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House of Wittelsbach
Armoiries du royaume de Bavière (1835).svg
Country Bavaria, Electoral Palatinate
Titles Duke of Bavaria, Elector Palatine
Founder Otto I Wittelsbach, Duke of Bavaria
Final ruler Ludwig III of Bavaria
Current head Franz, Duke of Bavaria
Founding year 1180
Dissolution 1918
Ethnicity German
Cadet branches House of Palatinate-Simmern (extinct)

House of Palatinate-Sulzbach (extinct)
House of Palatinate-Neumarkt (extinct)
House of Palatinate-Zweibrücken (extinct)
House of Palatinate-Birkenfeld

The Wittelsbach family is a European royal family and a German dynasty from Bavaria.

Their major principal roles were as Dukes, Electors and Kings of Bavaria (1180–1918), Counts Palatine of the Rhine (1214–1803), Margraves of Brandenburg (1323–1373), Counts of Holland, Hainaut and Zeeland (1345–1432), Elector-Archbishops of Cologne (1583–1761), Dukes of Jülich and Berg (1614–1794/1806), Kings of Sweden (1441-1448 and 1654–1720) and a King of Greece (1832–1862).

The family also provided two Holy Roman Emperors (1328/1742), one King of the Romans (1400), two Anti-Kings of Bohemia (1619/1742), one King of Hungary (1305) and one King of Denmark and Norway (1440).

Contents

Origin

Berthold, Margrave in Bavaria (died 980), was the ancestor of Otto I, Count of Scheyern (died 1072), whose 3rd son Otto II, Count of Dachau acquired the castle of Wittelsbach (near Aichach). The Counts of Scheyern left Burg Scheyern ("Scheyern Castle", constructed in about 940) in 1119 for Burg Wittelsbach ("Wittelsbach Castle").

Count Otto II was the ancestor of the Count palatine of Bavaria Otto IV (died 1156), whose son Otto was invested with the Duchy of Bavaria in 1180 after the fall of Henry the Lion. Duke Otto's son Louis I, Duke of Bavaria acquired also the Palatinate in 1214.

The Wittelsbach Castle itself was destroyed in 1209 after Count Otto of Wittelsbach, a nephew of Duke Otto, had murdered king Philip of Swabia. It has never been reconstructed.

Reign in the Holy Roman Empire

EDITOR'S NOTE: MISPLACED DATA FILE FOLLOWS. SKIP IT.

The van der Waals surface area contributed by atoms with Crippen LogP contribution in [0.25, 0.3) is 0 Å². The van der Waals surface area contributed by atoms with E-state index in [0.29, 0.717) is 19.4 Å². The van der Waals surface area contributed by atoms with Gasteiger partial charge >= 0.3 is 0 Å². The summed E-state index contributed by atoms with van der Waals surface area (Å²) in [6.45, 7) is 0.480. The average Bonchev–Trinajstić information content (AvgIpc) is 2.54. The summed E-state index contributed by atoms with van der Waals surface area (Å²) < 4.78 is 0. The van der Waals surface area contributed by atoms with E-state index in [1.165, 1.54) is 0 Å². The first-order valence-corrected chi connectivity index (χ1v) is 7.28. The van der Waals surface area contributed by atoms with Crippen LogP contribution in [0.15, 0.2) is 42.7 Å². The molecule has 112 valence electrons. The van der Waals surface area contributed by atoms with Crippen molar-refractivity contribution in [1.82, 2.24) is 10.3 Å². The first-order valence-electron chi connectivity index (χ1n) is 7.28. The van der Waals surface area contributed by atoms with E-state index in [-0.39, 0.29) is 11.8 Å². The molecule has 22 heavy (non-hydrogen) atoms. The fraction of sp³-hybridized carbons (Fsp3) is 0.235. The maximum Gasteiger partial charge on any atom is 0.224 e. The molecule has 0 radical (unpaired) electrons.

Wittelsbach Coat of Arms: With the Palatinate the Wittelsbach acquired also the lion as heraldic symbol, with the county of Bogen the white and blue coloured lozenge flag was acquired in 1240

The Wittelsbach family was the ruling dynasty of the German territories of Bavaria from 1180 to 1918 and of the Electoral Palatinate from 1214 until 1805; in 1815 the latter territory was partly incorporated as Rhine Palatinate into Bavaria, which was elevated to a kingdom by Napoleon in 1806.

On Duke Otto II's death in 1253, the Wittelsbach possessions were divided between his sons: Henry became Duke of Lower Bavaria, and Louis II Duke of Upper Bavaria and Count Palatine of the Rhine. When Henry's branch died out in 1340 the duchy was reunited under Emperor Louis IV, a son of Duke Louis II.

The family provided two Holy Roman Emperors: Louis IV (1314–1347) and Charles VII (1742–1745), both members of the Bavarian branch of the family, and one German King with Rupert of the Palatinate (1400–1410), a member of the Palatinate branch.

The House of Wittelsbach split into these two branches in 1329: Under the Treaty of Pavia, Emperor Louis IV granted the Palatinate including the Bavarian Upper Palatinate to his brother Duke Rudolf's descendants, Rudolf II, Rupert I and Rupert II. Rudolf I this way became the ancestor of the older (Palatinate) line of the Wittelsbach dynasty, which returned to power also in Bavaria in 1777 after the extinction of the younger (Bavarian) line, the descendants of Louis IV.

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Bavarian branch

The Bavarian branch kept the duchy of Bavaria until its extinction in 1777. In 1623 the dukes were invested with the electoral dignity.

For half a century, from 1323 until 1373, the younger branch of the dynasty also ruled Brandenburg in the north-east of Germany. In the south Tyrol was kept between 1342 and 1363. Between 1345 and 1432, they governed also in Holland, Zeeland and Hainaut in the north-west of the former German Empire.